In Britain, there are two attitudes to nuclear power. Those, over 65, formed a view of nuclear power when it seemed the most promising solution to Britain’s energy needs. Furthermore and not to be discounted, it put this country alongside America and Russia as the third member of the ‘Big Three‘ with nuclear weapons. Then there are those under 50, who must have first heard of nuclear via the Three Mile Island Disaster and as they grew up, became conscious of the billions that were wasted in the commissioning of the long delayed Advanced Gas Cooled Reactors (AGR). These views were then reinforced by Chernobyl in 1986 and more recently by the calamity at Fukushima in 2011. But where do the two authors of Golden Egg or Poisoned Chalice: The Story of Nuclear Power in the UK stand? From their ages, both Tony Wooldridge and Stephen Druce come into the post 65 pro-nuclear category. Furthermore, Wooldridge was with the CEGB for many years before joining the Nuclear Installations Inspectorate (NII), while Druce joined the UKAEA soon after getting his PhD and seems to have spent most of his career in the research side of the nuclear industry, before also ending up with the NII. Nevertheless, this book is as good a potted history as you’ll find about what has gone on in Britain – but not the UK as the title suggests, for it is a mercy that atomic power did not reach Northern Ireland. That would have been fun . . . for some!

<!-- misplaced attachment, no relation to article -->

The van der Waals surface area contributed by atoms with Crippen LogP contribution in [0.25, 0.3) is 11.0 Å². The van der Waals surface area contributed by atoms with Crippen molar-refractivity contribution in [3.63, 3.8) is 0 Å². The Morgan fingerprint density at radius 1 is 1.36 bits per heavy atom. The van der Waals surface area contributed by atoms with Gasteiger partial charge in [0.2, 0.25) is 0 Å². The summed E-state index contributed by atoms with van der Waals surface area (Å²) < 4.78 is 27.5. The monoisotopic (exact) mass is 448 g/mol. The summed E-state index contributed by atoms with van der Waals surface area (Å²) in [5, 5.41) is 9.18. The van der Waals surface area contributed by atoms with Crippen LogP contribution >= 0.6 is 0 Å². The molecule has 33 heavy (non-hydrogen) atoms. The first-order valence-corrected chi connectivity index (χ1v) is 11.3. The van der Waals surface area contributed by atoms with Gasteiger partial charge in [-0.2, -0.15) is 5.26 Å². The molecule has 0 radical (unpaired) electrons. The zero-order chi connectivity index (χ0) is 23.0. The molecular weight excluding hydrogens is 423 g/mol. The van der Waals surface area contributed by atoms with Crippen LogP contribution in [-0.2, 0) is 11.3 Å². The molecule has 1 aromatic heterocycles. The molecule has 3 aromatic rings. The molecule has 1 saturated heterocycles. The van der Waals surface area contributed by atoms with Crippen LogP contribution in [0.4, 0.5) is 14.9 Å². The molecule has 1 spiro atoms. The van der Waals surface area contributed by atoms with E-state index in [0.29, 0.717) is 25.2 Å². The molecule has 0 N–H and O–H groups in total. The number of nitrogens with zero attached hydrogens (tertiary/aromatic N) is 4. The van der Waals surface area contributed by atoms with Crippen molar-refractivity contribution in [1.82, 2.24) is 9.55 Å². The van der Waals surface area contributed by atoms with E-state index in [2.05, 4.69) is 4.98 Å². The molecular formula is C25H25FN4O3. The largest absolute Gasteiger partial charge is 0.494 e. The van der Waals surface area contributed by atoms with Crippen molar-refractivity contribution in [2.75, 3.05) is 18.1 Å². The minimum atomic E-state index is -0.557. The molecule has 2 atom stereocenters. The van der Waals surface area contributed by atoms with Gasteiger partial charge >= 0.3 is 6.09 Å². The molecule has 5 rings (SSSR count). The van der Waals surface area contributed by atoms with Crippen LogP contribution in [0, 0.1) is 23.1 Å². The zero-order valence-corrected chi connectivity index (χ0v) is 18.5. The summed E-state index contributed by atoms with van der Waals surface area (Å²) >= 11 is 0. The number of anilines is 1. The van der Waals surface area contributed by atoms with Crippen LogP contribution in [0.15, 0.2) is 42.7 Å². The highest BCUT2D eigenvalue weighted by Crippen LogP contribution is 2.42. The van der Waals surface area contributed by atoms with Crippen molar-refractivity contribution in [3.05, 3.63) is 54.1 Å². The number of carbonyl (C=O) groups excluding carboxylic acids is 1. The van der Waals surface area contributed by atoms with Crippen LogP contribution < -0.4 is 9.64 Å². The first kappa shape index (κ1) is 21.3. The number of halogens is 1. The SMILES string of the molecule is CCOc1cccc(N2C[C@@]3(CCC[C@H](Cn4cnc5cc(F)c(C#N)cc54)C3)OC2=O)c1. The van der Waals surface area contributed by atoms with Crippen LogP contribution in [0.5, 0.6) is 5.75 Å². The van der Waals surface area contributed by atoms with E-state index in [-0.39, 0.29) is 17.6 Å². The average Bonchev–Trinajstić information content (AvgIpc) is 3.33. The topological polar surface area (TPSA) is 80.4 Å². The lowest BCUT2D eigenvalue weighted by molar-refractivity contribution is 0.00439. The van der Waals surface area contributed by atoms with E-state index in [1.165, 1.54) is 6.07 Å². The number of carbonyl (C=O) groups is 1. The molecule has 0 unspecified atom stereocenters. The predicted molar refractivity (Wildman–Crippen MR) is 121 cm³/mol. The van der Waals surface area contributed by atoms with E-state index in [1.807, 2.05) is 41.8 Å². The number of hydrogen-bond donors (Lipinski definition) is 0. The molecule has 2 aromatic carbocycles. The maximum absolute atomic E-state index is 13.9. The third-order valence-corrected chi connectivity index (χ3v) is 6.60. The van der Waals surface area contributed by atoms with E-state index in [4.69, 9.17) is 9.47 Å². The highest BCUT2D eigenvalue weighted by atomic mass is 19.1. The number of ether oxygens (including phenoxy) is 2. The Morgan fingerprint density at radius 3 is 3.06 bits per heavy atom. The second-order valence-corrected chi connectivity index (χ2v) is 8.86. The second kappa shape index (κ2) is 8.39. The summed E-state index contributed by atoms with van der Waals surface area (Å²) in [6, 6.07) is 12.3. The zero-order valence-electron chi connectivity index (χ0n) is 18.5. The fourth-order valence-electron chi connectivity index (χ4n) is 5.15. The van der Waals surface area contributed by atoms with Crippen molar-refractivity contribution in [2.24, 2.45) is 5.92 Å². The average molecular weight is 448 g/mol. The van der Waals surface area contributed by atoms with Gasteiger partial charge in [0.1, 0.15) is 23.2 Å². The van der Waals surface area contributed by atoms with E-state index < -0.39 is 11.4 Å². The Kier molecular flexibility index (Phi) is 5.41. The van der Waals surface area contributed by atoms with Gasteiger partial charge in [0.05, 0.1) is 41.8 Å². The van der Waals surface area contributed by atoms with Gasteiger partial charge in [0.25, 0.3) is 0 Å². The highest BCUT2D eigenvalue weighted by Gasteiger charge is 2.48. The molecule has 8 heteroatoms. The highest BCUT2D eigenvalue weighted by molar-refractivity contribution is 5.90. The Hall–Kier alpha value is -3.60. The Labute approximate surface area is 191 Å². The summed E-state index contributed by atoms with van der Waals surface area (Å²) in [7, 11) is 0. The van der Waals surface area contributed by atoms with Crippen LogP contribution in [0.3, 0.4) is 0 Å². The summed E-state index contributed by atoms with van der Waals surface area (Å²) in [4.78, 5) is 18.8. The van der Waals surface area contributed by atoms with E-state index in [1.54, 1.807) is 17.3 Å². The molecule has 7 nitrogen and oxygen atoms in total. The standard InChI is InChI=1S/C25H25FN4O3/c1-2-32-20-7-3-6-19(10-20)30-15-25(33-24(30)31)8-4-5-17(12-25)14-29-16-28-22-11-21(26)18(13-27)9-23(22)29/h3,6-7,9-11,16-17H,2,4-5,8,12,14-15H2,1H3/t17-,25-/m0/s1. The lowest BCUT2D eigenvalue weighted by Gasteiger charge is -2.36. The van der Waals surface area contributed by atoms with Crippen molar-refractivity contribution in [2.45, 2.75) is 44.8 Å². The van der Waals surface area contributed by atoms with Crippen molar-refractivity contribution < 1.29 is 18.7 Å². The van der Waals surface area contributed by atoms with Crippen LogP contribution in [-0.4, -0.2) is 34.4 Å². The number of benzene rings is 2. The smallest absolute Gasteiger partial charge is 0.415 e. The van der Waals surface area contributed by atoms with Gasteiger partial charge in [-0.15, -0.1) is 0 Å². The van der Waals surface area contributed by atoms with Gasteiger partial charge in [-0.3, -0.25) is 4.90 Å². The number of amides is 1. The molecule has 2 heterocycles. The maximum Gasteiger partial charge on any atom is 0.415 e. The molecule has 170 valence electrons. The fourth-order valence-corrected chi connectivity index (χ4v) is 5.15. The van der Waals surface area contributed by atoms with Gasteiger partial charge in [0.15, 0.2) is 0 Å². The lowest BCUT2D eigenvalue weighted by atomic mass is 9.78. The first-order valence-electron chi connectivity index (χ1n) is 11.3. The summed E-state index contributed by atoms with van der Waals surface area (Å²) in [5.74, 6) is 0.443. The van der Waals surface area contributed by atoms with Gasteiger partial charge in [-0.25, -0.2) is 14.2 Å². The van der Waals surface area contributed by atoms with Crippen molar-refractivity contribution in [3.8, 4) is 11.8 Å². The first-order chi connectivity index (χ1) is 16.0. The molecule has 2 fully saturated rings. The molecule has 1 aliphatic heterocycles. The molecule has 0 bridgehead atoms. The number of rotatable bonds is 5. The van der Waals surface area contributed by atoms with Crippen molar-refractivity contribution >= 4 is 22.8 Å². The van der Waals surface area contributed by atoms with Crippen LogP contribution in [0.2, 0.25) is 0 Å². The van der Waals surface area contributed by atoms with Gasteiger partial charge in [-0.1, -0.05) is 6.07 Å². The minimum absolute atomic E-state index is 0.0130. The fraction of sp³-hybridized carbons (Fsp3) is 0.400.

Newcomen 31st Aug 2020 read more »